olllcers who nwnßgo the big life, tnsur
imce companies of his Bin to. Mr.
Cockran proposed tlmt congress,
through Its taxing power, should con
tino v II Insurance companion to tho
stiite In which they nro organised.
Mr. Mann of lllnols outlined a pro
posed menus of control ho will later
present. In tho form of a bill, Innvlng
it to the Insurance companies volunta
rily to submit to federal examination
and npprov-Hl. Mr. Williams, the min
ority lenders, concluded the debate,
holding that control wnn possible but
not through tho taxing power.
Digressions were Indulged In, first
to send n message to the senate return
ing- Its bill regarding canal bonds ni
nn usurpation of the constitutional
rights of tho house, to originate revenuo
legislation, nnd again to discuss hazing
lit Annapolis. No conclusion was
reached on tho subject, of tho Insurance
feature of the president's message
which Is tho matter now under con
sideration und tho debate will proceed
Mr. Cockrn.n of New York main
tained that tho power of taxation whs
a legitimate weapon fnr the control of
privileges of commerce. The reason
the peltate was steadily Increasing In
power, he said, was becauso It con
stantly exorcised every vestige of Its
power. Kinphitßlzing the relations of
the two houses, he asserted that pow
ers unused would decay, anil tliHt the
house now possessed all the power
necessary to establish its predominance.
Mr. Cock ran suld:
"Within my memory the three large
companies have accumulated a billion
and a quarter of dollars, nnd it will
not bo a generation before this sum
will be five or six billions. Tho utter
vlrkmsness of this condition Im that
these funds are under the control of
men who have no personal Interest In
them. This money is a trust fund,
and yet tho persons who nro tho bene
ficiaries of the trust cannot have a
word to say regarding them. Thla sys
tem must bo wholly uprooted to effect
Mr. Cockran'n remedy was to confine
the insurance companies to the state in
which they wore organized, tho same
as ravings banks are confined.
"Believe mo," he declared, "there is
not. the noerl of paying a salary of
1150,000 a year by. any Insurance com
pany to protect, its policy holders, but
it Is necessary to get a man to Swindle
them." v. .; ■
Arraigns Insurance Magnates
It was nn awful spectacle, ho said,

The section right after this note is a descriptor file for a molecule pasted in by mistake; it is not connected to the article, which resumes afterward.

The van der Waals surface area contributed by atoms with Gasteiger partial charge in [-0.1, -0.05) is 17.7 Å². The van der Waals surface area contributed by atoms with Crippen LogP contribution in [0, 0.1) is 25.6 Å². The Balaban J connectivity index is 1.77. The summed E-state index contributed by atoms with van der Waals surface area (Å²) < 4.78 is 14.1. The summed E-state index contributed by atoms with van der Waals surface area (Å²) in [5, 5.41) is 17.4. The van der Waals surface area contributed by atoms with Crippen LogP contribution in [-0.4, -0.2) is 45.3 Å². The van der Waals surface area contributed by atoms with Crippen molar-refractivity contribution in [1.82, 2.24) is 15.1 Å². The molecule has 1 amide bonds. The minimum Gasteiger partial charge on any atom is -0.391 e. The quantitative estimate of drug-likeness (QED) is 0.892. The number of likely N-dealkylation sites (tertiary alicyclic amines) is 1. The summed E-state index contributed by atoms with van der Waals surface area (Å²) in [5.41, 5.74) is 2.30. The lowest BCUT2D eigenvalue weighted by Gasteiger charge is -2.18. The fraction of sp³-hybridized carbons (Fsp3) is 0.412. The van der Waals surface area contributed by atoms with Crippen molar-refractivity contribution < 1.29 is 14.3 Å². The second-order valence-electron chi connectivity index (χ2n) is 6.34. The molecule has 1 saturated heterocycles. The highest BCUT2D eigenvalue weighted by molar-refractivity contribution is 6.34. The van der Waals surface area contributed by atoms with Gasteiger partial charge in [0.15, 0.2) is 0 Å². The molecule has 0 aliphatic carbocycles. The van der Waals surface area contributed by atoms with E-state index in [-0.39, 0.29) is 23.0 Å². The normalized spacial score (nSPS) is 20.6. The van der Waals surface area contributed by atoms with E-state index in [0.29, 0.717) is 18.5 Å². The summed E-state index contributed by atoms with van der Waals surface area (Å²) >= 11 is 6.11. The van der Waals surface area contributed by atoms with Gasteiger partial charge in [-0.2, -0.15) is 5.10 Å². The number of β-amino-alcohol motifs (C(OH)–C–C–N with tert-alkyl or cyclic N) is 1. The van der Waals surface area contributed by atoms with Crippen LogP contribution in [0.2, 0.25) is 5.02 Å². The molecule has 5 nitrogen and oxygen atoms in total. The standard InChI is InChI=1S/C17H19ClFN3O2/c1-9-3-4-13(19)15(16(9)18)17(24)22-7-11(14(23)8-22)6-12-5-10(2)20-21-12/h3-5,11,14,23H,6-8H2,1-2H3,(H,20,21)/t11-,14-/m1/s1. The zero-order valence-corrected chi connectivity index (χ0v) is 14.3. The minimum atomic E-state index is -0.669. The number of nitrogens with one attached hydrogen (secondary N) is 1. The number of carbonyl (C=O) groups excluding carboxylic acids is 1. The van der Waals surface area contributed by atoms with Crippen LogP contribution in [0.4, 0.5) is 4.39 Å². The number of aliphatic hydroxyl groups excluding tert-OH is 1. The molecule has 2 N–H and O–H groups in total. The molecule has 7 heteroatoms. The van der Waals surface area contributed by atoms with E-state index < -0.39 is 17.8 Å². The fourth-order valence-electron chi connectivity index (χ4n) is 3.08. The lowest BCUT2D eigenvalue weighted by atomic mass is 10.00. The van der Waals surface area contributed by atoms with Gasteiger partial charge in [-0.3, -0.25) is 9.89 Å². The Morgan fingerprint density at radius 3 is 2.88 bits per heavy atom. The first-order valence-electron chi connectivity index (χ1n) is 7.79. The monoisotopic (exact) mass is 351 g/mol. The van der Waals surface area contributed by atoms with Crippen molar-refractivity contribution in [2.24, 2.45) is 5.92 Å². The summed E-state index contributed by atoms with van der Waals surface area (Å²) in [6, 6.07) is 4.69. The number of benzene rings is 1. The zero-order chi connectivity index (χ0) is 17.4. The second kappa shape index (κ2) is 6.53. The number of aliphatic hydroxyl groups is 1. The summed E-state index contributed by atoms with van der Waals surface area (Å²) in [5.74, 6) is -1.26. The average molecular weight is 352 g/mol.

to nee these men mount tho witness
stand and boldly .confess their misuse
of tho people's funds. There Is now the
spectacle In Now York, ho said. of. the
district, attorney working day and
night to prosecute those guilty of vio
lating the- purity of the. ballot box.
which was commendable. But. at the
same time the Insurance officials did
not go to jail; but back to their offices
after their confessions. Ho Bald it was
n deplorable confession to make, but
he would assert that it would bo ab
solutely impossible to put tho possessor
of $1,000,000 in Jail in this country.
As a proof that no special skill la nec
essary in insurance for insurance pur
poses Mr. Cockran said:
"We have but to look at tho methods
by which these three companies have
undertaken to reorganize themselves.
What is the first thing they have done;
do they go out and look for insurance
experts? No. by no means. The lirst
thing they did was to send them nil
Tho Equitable company was organ
ized on a somewhat peculiar basis. A
very rich gentleman whom we nil have
tho right, I Hiippose, to call a philan
thropist—for.lie himself has said It. and
it is greatly to his credit — (laughter)
purchased the control of this company,
giving $2,500,000 for stuff that can pay
him but $3500 a year. That is to Bay,
through hla philanthropy ho has given
an earning power of $12f>,0«>0 for $3500.
He is too good a business man to have
done that as a. matter of course. There
Ik no explanation for it except philan
What Has He Done?
"Now, In order to appease the popu
lar mind on tho philanthropic enter
prise what has he done? Has he gone
to the Insurance world to find this
talent that Is worth $150,000 a year or
$75,000 a year? Hy no means. He has
gone outside and appointed a kind of
financial vigilance committee, nnd not
one of tho vigilantes has ever had any
thing to do with an Insurance com
pany except thnt possibly one of them
may have borrowed money from it. A
very eminent statesman, one of the
most illustrious of our lime, has been
called from the classic shades of
Princeton, where he has been upending
the decline of an Illustrious life in com
posing philosophical contributions to
the thought of the country, and pluceri.
in tho chair of an Insurance company
with which, bo far as I know, he has
never had the slightest acquaintance
"Another gentleman, who may have
borrowed money from an insurance
company hut certainly never had any
Is a constitutional disease
originating in impure blood
and requiring constitutional
treatment acting through
and purifying the blood for
its radical and permanent
cure. Be sure to take
Nasal and other local forms of catarrh
are quickly relieved by Catarrlets,
which allay inflammation and deodorize
Hood's Sarsaparilla, all druggists, $1.
Catarrlets, mail order only. 50 cts.
For testimonials of remarkable cures
lend for our Book on Catarrh, No. 4.
C. L Hood Co., Lowell. Mass,
H 652 SOVTM QrtCAOWAY AT SEVENTH St
I Store Open
I TO ENAB ' E OUR r PATRONS WHO CANNOT
W GET HERE IN THE DAYTIME TO CALL .. .
§ Buy Christmas i
| Presents Today j
I WE HAVE ' USEFUL 1 ; ONES i
| Rockers m
| Music Cabinets
I Ladies' Desks
Morris Chairs -^^WSi-
Pedestals : Uugs c^^^SSn
1 Parlor Stands
thing to do with the administration of
ono niinself, a llnancler of no mew
distinction, is associated with him..
"And the third Is a Judge, nn emi
nent judge, a judge whose motives nn.
body will over question, but who In
taking on this peculiar function of n
vigilante has been compelled to dls-
Miialify himself from sitting in h. great
number of cases which the state of
New York had expected him to adjudi
"And in order to make effective this
reform a gentleman Is selected who
may have been a good railroad man—